The use of systemic corticosteroids for the treatment of symptomatic
arthritis began shortly after the discovery and synthesis of cortisone
in the 1940s.1 Intra-articular steroid injections
followed shortly thereafter. In 1951, Hollander published the results
of a large series of patients treated with corticosteroid joint
injections. Since then, corticosteroid injections have played an
important role in the diagnosis and management of acute and chronic
joint and periarticular pain problems.
Intra-articular and periarticular injections are indicated for
diagnostic, prognostic, and therapeutic purposes (Table 67-1).
Table 67-1 Indications
for Joint and Periarticular Injection |Favorite Table|Download (.pdf)
Table 67-1 Indications
for Joint and Periarticular Injection
|• Reduce inflammation|
|• Reduce pain|
|• Facilitate rehabilitation|
A careful history, physical examination, and supporting radiographic
studies are important in the evaluation of a patient with a pain
complaint, but often these three components of the evaluation fail
to identify the source or sources of the patient’s pain.
Despite some limitations, a series of accurately performed local
anesthetic injections often is the best diagnostic “test” we
have to identify the pain generator(s) contributing to the patients
Injection techniques may help to determine if a more definitive
therapeutic intervention is indicated. Pain relief following a local
anesthetic injection into an arthritic joint may lead to consideration
of viscosupplementation or may convince a surgeon that an operation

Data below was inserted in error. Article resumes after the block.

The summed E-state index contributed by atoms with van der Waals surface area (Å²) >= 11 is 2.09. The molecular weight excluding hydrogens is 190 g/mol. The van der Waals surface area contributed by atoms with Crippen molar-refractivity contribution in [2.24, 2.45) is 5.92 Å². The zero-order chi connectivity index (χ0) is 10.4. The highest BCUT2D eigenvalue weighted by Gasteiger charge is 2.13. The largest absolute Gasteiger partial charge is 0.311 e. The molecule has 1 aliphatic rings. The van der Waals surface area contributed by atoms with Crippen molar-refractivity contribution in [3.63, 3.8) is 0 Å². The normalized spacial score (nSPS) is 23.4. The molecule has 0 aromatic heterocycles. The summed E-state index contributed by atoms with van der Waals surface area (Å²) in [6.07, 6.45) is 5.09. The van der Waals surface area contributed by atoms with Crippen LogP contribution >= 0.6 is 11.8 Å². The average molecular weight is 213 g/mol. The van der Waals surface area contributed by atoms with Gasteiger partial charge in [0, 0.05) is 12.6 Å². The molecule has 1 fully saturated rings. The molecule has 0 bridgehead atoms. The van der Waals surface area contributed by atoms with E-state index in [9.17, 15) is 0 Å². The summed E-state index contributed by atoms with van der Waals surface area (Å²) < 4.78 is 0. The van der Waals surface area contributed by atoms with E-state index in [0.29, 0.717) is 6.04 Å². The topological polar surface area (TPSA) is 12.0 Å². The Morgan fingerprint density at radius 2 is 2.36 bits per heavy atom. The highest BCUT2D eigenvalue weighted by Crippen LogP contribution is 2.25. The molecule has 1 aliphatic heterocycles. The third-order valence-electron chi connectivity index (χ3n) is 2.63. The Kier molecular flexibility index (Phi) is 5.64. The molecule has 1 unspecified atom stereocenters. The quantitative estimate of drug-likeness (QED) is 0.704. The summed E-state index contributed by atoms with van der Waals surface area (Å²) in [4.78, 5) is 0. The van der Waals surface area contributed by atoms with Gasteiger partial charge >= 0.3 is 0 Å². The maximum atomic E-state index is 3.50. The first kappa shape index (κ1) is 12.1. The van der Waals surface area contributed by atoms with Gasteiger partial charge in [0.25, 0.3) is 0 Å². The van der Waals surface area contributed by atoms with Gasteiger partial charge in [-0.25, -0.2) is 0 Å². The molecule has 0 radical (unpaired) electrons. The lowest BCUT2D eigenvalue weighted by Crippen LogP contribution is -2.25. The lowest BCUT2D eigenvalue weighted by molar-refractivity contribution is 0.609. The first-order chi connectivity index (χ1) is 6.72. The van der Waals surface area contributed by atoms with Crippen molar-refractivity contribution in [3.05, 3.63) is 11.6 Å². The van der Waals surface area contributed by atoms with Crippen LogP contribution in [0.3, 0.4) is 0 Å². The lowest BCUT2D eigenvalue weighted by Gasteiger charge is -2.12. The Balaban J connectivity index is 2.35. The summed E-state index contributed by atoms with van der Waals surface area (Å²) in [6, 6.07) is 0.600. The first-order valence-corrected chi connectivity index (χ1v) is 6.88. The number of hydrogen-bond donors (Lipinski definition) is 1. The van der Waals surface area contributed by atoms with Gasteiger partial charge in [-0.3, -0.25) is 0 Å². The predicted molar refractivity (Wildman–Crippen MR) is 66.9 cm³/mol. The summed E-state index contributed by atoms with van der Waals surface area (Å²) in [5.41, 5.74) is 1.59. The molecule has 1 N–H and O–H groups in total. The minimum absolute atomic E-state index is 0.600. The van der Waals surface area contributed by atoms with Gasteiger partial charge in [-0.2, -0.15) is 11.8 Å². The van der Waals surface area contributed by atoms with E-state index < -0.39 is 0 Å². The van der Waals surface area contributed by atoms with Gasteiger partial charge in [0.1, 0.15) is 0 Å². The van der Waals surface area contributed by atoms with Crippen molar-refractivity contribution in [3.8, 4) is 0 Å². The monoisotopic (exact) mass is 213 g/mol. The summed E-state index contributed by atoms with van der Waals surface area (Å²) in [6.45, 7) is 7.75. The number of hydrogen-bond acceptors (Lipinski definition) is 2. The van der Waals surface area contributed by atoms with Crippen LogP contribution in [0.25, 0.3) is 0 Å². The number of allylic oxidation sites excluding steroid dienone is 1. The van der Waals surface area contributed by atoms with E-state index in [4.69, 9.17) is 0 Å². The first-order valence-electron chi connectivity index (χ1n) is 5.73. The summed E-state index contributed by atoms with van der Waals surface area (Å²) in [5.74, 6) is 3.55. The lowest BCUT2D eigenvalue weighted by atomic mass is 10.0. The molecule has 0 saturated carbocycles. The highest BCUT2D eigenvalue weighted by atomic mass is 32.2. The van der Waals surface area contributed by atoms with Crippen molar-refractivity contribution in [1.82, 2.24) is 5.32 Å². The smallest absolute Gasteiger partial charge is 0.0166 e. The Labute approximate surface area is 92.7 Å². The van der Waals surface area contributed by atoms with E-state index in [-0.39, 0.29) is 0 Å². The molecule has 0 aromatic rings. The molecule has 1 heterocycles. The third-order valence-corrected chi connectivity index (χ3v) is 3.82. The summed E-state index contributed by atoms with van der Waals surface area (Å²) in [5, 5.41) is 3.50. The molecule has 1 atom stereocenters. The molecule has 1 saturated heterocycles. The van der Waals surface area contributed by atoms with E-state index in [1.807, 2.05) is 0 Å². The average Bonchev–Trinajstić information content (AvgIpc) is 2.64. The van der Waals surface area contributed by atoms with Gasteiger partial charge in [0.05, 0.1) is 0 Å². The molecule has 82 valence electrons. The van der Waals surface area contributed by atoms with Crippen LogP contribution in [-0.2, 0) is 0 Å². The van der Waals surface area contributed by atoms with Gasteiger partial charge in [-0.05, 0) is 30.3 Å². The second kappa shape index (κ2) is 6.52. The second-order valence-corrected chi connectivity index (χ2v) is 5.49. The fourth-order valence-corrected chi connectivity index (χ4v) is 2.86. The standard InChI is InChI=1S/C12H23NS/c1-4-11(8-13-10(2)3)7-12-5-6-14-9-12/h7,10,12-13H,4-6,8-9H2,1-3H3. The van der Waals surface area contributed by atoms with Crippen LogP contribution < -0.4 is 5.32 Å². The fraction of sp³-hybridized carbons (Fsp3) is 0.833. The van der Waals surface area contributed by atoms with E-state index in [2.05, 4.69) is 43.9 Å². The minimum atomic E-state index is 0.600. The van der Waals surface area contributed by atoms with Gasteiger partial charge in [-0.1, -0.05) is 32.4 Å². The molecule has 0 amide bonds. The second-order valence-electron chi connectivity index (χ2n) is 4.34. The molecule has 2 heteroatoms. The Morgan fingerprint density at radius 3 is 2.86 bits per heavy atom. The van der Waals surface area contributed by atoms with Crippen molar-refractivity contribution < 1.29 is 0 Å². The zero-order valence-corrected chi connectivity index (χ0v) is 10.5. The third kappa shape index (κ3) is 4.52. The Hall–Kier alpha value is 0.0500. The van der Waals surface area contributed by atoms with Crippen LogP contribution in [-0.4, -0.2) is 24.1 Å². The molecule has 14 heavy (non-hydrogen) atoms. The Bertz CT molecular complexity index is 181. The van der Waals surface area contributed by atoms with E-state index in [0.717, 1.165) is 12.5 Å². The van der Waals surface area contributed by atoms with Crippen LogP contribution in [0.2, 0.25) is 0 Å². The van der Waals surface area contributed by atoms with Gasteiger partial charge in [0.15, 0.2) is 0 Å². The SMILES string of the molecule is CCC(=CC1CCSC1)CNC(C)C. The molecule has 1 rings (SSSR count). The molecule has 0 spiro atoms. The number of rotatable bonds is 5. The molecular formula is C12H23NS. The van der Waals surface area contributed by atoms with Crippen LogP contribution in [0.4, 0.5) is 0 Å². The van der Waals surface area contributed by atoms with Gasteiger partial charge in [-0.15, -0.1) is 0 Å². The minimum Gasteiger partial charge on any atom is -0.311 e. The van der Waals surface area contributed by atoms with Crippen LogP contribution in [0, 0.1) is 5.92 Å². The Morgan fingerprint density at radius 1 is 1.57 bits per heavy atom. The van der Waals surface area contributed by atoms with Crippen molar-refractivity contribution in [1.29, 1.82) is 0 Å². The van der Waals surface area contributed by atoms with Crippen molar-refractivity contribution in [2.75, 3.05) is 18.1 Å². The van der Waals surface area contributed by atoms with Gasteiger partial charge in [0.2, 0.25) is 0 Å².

is indicated (Fig. 67-1). The decision to perform total joint replacements
or bursectomies frequently is guided by the response to one or more
Diagnostic injection of an osteophyte on the femoral
head. This was subsequently treated with surgery.
Prognostic injections may help to determine if a joint denervation
procedure is indicated. Chronic facet pain and discogenic pain often
are treated with denervation procedures (e.g., radiofrequency).
A denervation procedure is performed following a series of carefully
controlled prognostic local anesthetic blocks.
Injections are used to treat a variety of inflammatory and noninflammatory
joint and periarticular soft tissue pain problems.
Rheumatoid arthritis is a chronic systemic inflammatory disease
with polyarticular involvement. Because this is a systemic disease,
the principal therapeutic agents are systemic anti-inflammatory and/or
immune modulating drugs. Injection of isolated joint flare-ups with
local anesthetic and corticosteroid may help to quickly restore
function and allow participation in physical therapy. Studies have
demonstrated short-term pain relief and improved periarticular muscle
strength in patients following intra-articular corticosteroid injection
of a symptomatic rheumatoid joint.3,4 For a flare-up
of a single or a couple of joints, it is preferable to inject one
or two joints rather than ...